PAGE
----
NISSAN SERENA 1600 LX
The new Nissan Serena MPV has rather suffered from being launched just before the super new Micra hatchback and as a consequence it has rather been overwhelmed by the huge publicity campaign for the diminutive city car.
A pity really, it may never sell in the huge numbers that the Micra is expected to as it's a rather more specialised vehicle but the Serena is worthy of serious consideration by anyone contemplating buying an estate car or venturing into the rapidly growing MPV market. The car has many good features yet is smaller, cheaper and, perhaps, for those reasons, more readily acceptable by a wider audience than some of the well established but larger, costlier and more sophisticated MPV's already in the market place.
The Serena is very aggressively priced by Nissan, offering a comfortable and capable 8 seater or huge load stowage for a price around £5,000 less than the market leaders, a vehicle as at home on the school run, a trip to the DIY shop, as a support vehicle for those with outdoor pursuits - it would easily take several mountain bikes - or simply as a practical family runabout. It is as easy to drive as a mid-size saloon car and about the same size. All of these capabilities for a tad under £13,000 has to be a bargain.
The bulbous body may never be called elegant but it's not unattractive, looking rather like an over-inflated Micra, a strong Nissan family resemblance and a surprisingly good CD factor for such an upright vehicle.
I drove the LX, the bottom of the 3 trim, 3 engine, range fitted with the reliable Nissan double overhead cam, 16 valve, injected, engine and a five speed manual gearbox. Above this are two more trim levels and a choice of 2 litre petrol and diesel engines, surprisingly the diesels attracting no premium being priced the same as the 1600 cc petrol engine. The very well equipped top of the range model still has a price tag of only £17,750.
The basic 1600 cc engine provides reasonably nippy performance, capable of over 90 mph and an 18 second 0-60 dash and it cruises happily and quietly at 70 mph on the motorway yet I suspect for serious people carrying or load lugging the extra power of the 2 litre is going to be more desirable.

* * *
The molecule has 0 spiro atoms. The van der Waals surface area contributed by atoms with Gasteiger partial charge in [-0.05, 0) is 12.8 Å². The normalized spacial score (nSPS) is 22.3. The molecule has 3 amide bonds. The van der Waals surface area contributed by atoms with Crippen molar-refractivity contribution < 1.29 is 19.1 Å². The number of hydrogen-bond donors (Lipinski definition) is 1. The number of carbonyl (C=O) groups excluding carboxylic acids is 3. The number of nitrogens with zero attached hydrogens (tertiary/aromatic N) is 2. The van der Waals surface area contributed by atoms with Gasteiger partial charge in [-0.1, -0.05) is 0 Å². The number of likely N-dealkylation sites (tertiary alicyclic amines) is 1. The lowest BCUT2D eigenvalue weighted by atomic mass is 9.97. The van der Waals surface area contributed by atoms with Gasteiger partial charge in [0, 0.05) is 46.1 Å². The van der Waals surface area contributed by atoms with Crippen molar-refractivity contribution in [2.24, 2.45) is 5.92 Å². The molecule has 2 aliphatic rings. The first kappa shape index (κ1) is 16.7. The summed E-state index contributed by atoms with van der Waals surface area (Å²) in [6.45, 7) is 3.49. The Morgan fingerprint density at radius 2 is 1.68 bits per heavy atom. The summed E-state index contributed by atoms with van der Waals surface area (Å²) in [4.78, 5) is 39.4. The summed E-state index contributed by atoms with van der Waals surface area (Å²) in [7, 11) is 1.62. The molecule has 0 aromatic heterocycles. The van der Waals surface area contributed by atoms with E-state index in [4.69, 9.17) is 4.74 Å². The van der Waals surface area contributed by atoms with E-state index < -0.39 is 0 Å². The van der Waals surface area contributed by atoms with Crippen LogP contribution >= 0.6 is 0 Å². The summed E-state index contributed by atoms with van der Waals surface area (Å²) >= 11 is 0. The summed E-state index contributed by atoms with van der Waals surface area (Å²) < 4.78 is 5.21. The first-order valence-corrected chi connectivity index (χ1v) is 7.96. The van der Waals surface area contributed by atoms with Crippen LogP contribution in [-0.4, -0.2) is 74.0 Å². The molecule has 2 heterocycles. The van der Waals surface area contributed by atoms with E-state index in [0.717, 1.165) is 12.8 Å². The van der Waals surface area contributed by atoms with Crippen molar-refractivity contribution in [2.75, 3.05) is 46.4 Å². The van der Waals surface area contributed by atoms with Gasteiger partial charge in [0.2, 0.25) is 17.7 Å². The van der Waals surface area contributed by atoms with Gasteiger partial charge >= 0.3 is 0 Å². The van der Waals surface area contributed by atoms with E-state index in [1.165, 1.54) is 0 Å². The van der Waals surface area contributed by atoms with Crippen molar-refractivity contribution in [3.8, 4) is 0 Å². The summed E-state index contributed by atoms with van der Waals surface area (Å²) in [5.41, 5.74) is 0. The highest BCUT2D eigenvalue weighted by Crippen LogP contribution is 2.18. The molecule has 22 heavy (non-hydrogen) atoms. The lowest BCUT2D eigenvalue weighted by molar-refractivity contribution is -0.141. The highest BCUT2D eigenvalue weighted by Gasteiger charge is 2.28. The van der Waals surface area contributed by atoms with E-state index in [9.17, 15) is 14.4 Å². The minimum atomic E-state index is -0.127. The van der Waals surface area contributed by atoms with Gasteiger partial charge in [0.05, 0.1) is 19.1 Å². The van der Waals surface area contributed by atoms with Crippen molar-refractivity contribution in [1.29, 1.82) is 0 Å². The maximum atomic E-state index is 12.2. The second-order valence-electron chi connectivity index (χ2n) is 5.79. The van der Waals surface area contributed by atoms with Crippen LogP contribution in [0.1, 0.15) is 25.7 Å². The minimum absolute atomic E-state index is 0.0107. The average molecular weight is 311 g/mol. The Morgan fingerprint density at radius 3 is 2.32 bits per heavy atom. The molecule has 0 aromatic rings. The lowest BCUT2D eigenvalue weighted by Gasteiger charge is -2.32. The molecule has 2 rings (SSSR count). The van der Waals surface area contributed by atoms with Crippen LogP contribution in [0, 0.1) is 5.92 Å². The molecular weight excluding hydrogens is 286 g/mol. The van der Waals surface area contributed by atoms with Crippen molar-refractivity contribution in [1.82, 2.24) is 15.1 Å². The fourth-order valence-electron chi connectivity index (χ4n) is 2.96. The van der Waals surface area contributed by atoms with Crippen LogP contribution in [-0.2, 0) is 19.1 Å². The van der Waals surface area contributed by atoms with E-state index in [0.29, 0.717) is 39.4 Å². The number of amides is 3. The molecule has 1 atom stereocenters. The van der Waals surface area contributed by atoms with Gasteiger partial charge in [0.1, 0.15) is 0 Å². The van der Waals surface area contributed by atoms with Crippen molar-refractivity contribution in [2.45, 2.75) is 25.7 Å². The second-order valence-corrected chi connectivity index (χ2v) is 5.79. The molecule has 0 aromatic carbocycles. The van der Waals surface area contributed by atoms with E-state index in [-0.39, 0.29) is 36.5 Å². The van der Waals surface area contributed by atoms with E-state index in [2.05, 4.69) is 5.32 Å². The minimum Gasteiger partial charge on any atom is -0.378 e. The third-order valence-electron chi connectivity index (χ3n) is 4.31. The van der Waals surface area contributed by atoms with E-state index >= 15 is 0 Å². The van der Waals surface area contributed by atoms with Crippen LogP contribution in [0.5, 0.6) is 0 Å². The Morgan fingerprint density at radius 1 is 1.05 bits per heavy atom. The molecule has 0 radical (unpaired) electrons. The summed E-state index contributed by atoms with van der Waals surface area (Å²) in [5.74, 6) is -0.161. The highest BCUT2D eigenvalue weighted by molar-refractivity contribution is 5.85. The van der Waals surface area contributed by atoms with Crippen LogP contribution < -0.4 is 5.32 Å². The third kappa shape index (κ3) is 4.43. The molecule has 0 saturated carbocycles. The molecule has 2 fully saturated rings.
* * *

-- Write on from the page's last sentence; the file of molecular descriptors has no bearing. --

Inside, the cabin is bright and airy, loads of head and leg room for all passengers, lots of glass, 8 full and comfortable seats in 3 rows, the rear two rows with a 50/50 split, the middle row folding forward and the last row folding up to the sides, leaving a huge load area.
One the great selling points of the Serena has to be it's driveability, it's really as easy to drive as a family saloon but with better visibility, the light power steering making for easy parking and the large truck mirrors making manouvring easy. The other great selling point has to be it's versatility with the wide range of seat and load combinations, the seats even folding to form a double bed.
The controls are simple, well placed and clear. The steering is tilt adjustable and the seats are widely adjustable for a good driving position. A minor grumble is that for all that space oddments stowage is fairly minimal and the car cries out for a decent set of door pockets.
The engine is slung under the floor between the front seats so the gear shift is rather higher than usual but this is soon got used to. Despite this low slung engine position in- cab noise is quite low as is wind noise although the tyres rumble a little, particularly over cats eyes. Access for servicing is easy, all of the main service points being brought forward and tucked under the slim bonnet.
Such a high riding position gives an excellent view of the road and the wide doors make for easy access. On the LX there are only 4 doors - 2 front, 1 rear and a nearside sliding door - but on the other two models there is also an offside sliding door.
The Serena is very much a car for the mid nineties, of a type that will become much more common as the decade rolls on. In a small footprint it offers great space, flexibility and versatility, all at a very reasonable cost.
- Price £12,950
- Top Speed 93 mph
- 0-60 mph 18 seconds
- Fuel Consumption 25 mpg ( Urban Cycle )
- 36 mpg ( Constant 56 mph )
First Published 1993 - Article © Graham Benge 2007